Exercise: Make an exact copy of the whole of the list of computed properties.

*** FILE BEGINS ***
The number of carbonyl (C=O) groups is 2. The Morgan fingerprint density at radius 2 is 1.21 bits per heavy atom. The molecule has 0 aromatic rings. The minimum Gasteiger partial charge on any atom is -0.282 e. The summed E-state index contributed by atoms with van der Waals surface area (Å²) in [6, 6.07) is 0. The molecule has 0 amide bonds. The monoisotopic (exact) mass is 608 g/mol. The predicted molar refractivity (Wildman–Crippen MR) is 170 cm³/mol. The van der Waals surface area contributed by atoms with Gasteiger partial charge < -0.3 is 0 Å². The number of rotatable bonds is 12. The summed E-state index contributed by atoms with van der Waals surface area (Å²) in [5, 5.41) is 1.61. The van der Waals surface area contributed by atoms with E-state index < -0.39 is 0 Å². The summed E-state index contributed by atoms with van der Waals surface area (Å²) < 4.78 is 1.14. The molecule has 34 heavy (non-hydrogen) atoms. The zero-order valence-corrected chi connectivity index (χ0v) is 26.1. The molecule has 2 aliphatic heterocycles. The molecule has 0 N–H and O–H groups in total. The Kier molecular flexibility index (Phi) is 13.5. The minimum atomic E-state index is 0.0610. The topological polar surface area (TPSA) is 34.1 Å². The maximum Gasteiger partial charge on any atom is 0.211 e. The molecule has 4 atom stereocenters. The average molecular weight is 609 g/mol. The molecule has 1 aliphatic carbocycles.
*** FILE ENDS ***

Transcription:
The number of carbonyl (C=O) groups is 2. The Morgan fingerprint density at radius 2 is 1.21 bits per heavy atom. The molecule has 0 aromatic rings. The minimum Gasteiger partial charge on any atom is -0.282 e. The summed E-state index contributed by atoms with van der Waals surface area (Å²) in [6, 6.07) is 0. The molecule has 0 amide bonds. The monoisotopic (exact) mass is 608 g/mol. The predicted molar refractivity (Wildman–Crippen MR) is 170 cm³/mol. The van der Waals surface area contributed by atoms with Gasteiger partial charge < -0.3 is 0 Å². The number of rotatable bonds is 12. The summed E-state index contributed by atoms with van der Waals surface area (Å²) in [5, 5.41) is 1.61. The van der Waals surface area contributed by atoms with E-state index < -0.39 is 0 Å². The summed E-state index contributed by atoms with van der Waals surface area (Å²) < 4.78 is 1.14. The molecule has 34 heavy (non-hydrogen) atoms. The zero-order valence-corrected chi connectivity index (χ0v) is 26.1. The molecule has 2 aliphatic heterocycles. The molecule has 0 N–H and O–H groups in total. The Kier molecular flexibility index (Phi) is 13.5. The minimum atomic E-state index is 0.0610. The topological polar surface area (TPSA) is 34.1 Å². The maximum Gasteiger partial charge on any atom is 0.211 e. The molecule has 4 atom stereocenters. The average molecular weight is 609 g/mol. The molecule has 1 aliphatic carbocycles.